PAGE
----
In summary, a potentially vicious bear trap is now set in both precious metals on Comex, and unless some liquidity can be whistled up from elsewhere it is difficult to see how this dangerous situation will be reconciled once the traps are triggered without some serious injury for the bears.

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Alasdair started his career as a stockbroker in 1970 on the London Stock Exchange. In those days, trainees learned everything: from making the tea, to corporate finance, to evaluating and dealing in equities and bonds. They learned rapidly through experience about things as diverse as mining shares and general economics. It was excellent training, and within nine years Alasdair had risen to become senior partner of his firm. Subsequently, Alasdair held positions at director level in investment management, and worked as a mutual fund manager. He also worked at a bank in Guernsey as an executive director. For most of his 40 years in the finance industry, Alasdair has been de-mystifying macro-economic events for his investing clients. The accumulation of this experience has convinced him that unsound monetary policies are the most destructive weapon governments use against the common man. Accordingly, his mission is to educate and inform the public in layman’s terms what governments do with money and how to protect themselves from the consequences.

4 thoughts on “Index Trackers and their effect on gold and silver futures”

  1. I can not say that I understood much of the technicalities of this article,Alasdair, but in your summary you state that there is a bear trap developing. But how many times have we ot heard of these bear traps that leads to absolutely nothing?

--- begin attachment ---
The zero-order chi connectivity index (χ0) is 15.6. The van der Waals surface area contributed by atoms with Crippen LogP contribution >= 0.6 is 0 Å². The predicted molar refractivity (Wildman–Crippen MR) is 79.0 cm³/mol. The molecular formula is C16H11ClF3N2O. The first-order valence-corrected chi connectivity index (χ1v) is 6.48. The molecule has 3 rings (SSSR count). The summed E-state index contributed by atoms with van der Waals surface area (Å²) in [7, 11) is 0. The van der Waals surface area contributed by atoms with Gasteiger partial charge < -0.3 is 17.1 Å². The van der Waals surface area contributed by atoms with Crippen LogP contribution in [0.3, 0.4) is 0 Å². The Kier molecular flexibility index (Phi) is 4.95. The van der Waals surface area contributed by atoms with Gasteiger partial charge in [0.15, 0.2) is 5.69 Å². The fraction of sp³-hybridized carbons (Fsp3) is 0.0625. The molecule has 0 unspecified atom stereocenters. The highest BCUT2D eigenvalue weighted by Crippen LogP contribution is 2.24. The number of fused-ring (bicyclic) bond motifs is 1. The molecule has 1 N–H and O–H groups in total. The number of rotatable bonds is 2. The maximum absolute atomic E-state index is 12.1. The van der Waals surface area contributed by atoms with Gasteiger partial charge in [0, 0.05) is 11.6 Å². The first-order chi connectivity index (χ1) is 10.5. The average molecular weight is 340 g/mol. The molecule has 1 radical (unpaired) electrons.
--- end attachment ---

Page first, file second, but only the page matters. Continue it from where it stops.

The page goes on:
My take on this is that the paper market just goes on creating more paper to cover previously created paper,and it is doing this until the very last moment when all this comes to a halt. We just can’t know when it all stops.

    So my conclusion is that a prudent saver should just ignore the(paper) noise and regularily buy some suitable amount of physical gold and take delivery.

  2. I’m with KP on this…barring an increase in physical demand so massive as to cause more Comex longs to stand for delivery nothing need ever change…though every incremental increase in physical demand, however small, exposes the shorts to greater potential danger…

    I have no idea why this Comex, a “market” which is not described as a mechanism for delivery (for sourcing of bullion), should EVER be allowed to contribute to the determination of “the gold price”. Who allows this? Who looks at Comex trades before fixing the price? Why isn’t the Shanghai gold exchange given equal weighting? Moreover, why is the price “fixed” at all? Why not use modern communications & technology to synthesize prices from multiple bullion-supplying markets into an overall price…?

    And index trackers…? They are nothing but bets on “the gold price” denominated in futures contracts (more bets)…

    More and more absurd. Nothing reacts. Nothing changes. Nothing moves…